WASHINGTON – President Donald Trump has been impeached for a second time, now becoming the only U.S. President to hold that dubious distinction.
On Wednesday members of the House sped to a vote on impeachment just a week after president Trump encouraged supporters to “fight like hell” against the November election results, and then a mob of his supporters stormed the U.S. Capitol. The impeachment also comes just one week before his term is set to end and President-elect Joe Biden takes office.
Late Wednesday afternoon the House voted 232-197 to impeach Trump, with 10 Republicans joining the vast majority of Democrats in the effort. During debate on the articles of impeachment, House Speaker Nancy Pelosi (D-California) asked Republicans and Democrats to “search their souls” ahead of the historic afternoon vote.
“We know that we faced enemies to the Constitution. We know that we experienced the insurrections that violated the sanctity of the People’s capitol and attempted to overturn the duly recorded will of the American People. And we know that the President of the United States incited this insurrection, this armed rebellion, against our common country. He must go. He is a clear and present danger to the nation that we all love,” Pelosi said.
Minority leader Kevin McCarthy (R-California) also spoke and admonished those who participated in the raid, saying violence is never a legitimate form of protest. And while he didn’t support the impeachment effort, he did acknowledge that it was the supporters of the president – and not anyone else – who was to blame for the raid.
“Some say the riots were caused by Antifa. There is absolutely no evidence of that and Conservatives should be the first to say so,” McCarthy said.
While many members of the House did speak during the lengthy debate on Wednesday, local Congressman Tom Reed (R-Corning) did not. But he did hold a press call with regional media on Wednesday to discuss the matter.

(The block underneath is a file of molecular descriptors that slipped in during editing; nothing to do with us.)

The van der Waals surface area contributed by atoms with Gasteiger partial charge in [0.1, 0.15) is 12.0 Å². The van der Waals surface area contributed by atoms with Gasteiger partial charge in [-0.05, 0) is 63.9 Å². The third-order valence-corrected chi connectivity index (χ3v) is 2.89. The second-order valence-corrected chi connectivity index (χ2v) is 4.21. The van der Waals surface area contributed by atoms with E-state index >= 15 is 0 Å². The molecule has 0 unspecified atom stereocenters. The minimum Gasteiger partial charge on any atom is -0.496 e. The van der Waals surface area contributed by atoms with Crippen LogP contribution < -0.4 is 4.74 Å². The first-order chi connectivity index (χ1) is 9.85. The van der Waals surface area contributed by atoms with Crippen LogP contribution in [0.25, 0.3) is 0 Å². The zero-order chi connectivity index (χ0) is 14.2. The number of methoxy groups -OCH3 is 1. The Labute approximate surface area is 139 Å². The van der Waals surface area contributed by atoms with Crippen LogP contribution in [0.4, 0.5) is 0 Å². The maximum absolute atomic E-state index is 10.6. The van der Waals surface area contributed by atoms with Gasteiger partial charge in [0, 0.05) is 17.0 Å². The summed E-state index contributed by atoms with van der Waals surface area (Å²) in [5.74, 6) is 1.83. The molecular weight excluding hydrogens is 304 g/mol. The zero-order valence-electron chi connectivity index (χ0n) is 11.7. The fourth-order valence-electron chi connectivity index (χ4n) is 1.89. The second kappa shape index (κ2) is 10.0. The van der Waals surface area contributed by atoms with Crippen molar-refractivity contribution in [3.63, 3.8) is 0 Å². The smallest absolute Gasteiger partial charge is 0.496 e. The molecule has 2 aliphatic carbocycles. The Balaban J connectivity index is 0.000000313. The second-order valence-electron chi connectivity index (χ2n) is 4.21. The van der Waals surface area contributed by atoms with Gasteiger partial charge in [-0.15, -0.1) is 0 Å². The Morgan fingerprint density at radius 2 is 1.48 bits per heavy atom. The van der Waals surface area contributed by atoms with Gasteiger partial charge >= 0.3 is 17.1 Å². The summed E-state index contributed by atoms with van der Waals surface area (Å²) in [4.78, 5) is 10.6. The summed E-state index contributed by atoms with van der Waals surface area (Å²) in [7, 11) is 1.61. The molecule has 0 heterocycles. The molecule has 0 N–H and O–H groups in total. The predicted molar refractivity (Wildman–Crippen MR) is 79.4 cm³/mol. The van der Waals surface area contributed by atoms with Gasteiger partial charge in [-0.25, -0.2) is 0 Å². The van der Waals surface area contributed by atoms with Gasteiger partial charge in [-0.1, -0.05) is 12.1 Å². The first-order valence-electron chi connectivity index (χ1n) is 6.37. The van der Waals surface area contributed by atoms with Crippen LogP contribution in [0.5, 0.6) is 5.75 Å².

“There have been numerous other issues that I’ve been attending to as we speak and my comments on impeachment have been widely reported and widely known, so I don’t anticipate I will be given floor comments on this issue,” he told Reporters on Wednesday, less than two hours before the impeachment vote took place.
The New York Times published an op/ed by Reed on Tuesday, where he called for the censure of the president, rather than impeachment. He said he was against impeachment because he knew it would be a rushed process with just seven days remaining in the president’s term.
“I think snap impeachment is not the way to go and not substantively the right thing to do in regards to not having an investigation, not respecting due process rights, and not respecting and debating the issues of Constitutional free speech that is involved here. And also the division and anger that is being exacerbated by this snap impeachment can not be underestimated,” Reed said.
The impeachment proceedings came one week after a violent, pro-Trump mob breached the U.S. Capitol, sending lawmakers into hiding and hindering the nation’s long history of peaceful transfers of power. The riot has also forced a reckoning among some Republicans, who have stood by Trump throughout his presidency and largely allowed him to spread false attacks against the integrity of the 2020 election.
The impeachment in the House now leads to a trial in the Senate, where a two-thirds majority is required to remove the president from office.
Trump has been at this point before. The House impeached him in late 2019 for his pressure campaign on Ukraine and the Senate ultimately voted to acquit after quickly rushing through the trial process without calling any witnesses. This time, the trial process is expected to be far more extensive with Democrats controlling the Senate.
Even if found guilty, the actual removal of Trump is highly unlikely before the Jan. 20 inauguration of Biden. But some say that the Senate trial – whenever it takes place – is still necessary in order to lay out all the evidence against the President and his alleged involvement in the insurrection and putting it on the public, and historic, record. A guilty verdict could also lead to Trump never being able to hold office again.